6 June 2009
By Santosh Andhale
Unsung heroes: Surgeons Jitendra Sankpal and Vivek Tilwani during an informal felicitation ceremony at the Grant Medical College
Six months after others have been honoured for their labours on that ghastly night, these two doctors have finally been recommended by the JJ Hospital authorities for felicitation.
Both Dr Sankpal and Dr Tilwani had been part of the posse of doctors who operated upon 26/11 victims following the attacks.
In fact, Dr Sankpal was called to duty from Vashi, following news of the attacks, and was stopped near Crawford Market where the police pointed the gun at him, asking him to come out of his car. It was only after he identified himself as a surgeon from GT Hospital, was he allowed to proceed.
The doctor then went on to treat as many as 21 patients on that night, many of whom had received bullet injuries to their head and chest.
In a similar vein, Dr Tilwani–who is an honorary professor at GT Hospital–was the first surgeon to have reached the hospital on November 26 at around 10.30 pm. The terrorists, by that time, had entered Cama and Albless Hospital.
Dr Tilwani took the initiative and spoke to the police control room and senior police officers informing them about terrorists’ activities.
“He then asked the staff and the patients to hide under the beds and then switched off lights, which led to the saving of several lives,” a report to the state government stated.
Surprisingly, the efforts of both these doctors were not recognised during a special felicitation function on December 15, wherein other staffers were awarded commendation certificates.
After complaints that several staff members were still ignored, a second felicitation function was held on January 15, wherein over 450 employees from Cama, GT and St George Hospital were honoured.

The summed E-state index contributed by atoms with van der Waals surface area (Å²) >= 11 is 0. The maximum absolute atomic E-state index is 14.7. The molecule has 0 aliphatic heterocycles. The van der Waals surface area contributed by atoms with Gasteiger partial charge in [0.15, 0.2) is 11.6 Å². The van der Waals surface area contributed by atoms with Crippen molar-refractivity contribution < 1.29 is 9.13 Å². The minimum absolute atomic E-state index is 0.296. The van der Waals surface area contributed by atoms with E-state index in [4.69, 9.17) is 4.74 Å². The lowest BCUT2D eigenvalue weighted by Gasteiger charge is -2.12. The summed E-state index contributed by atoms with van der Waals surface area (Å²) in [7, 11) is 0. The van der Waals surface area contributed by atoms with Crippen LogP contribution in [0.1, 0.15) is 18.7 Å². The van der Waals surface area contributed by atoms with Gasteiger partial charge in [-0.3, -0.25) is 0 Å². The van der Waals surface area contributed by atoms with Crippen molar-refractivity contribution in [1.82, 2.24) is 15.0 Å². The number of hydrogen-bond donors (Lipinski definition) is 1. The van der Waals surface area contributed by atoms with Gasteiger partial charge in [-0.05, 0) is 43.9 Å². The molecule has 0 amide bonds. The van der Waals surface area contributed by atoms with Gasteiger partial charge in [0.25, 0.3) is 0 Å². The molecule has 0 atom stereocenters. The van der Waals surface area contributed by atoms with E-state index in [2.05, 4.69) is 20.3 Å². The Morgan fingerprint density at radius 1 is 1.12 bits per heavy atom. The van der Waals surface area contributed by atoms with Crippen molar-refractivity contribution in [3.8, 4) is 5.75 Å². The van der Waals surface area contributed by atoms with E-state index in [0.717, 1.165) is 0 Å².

Dr Sankpal and Dr Tilwani’s names did not feature even in this second list.
“What really bothered us was that those who came in later were honoured, whereas we were ignored for reasons unknown to us. We were later felicitated at a small function at the Grant Medical College, but that was merely to placate us.
“It was not a state honour. We decided to fight on principle since an official honour is something that we value, not a placatory effort,” said Dr Tilwani.
After their petition to the state, a probe was ordered to find why they were ignored.
At the third inquiry, the Head of the Surgery department and the GT Hospital superintendent gave a favourable report.
It was reviewed by the JJ Hospital dean who okayed both reports and submitted his recommendation to the DMER that both doctors needed to be honoured.
“I have sent my report to the DMER three days ago. The DMER will now take a decision,” said Dr R S Inamdar, Dean of the JJ Hospital.
“We are happy that after six months, the government recognised our work,” said Dr Jitendra Sankpal, unit in charge, Surgery department, G T Hospital.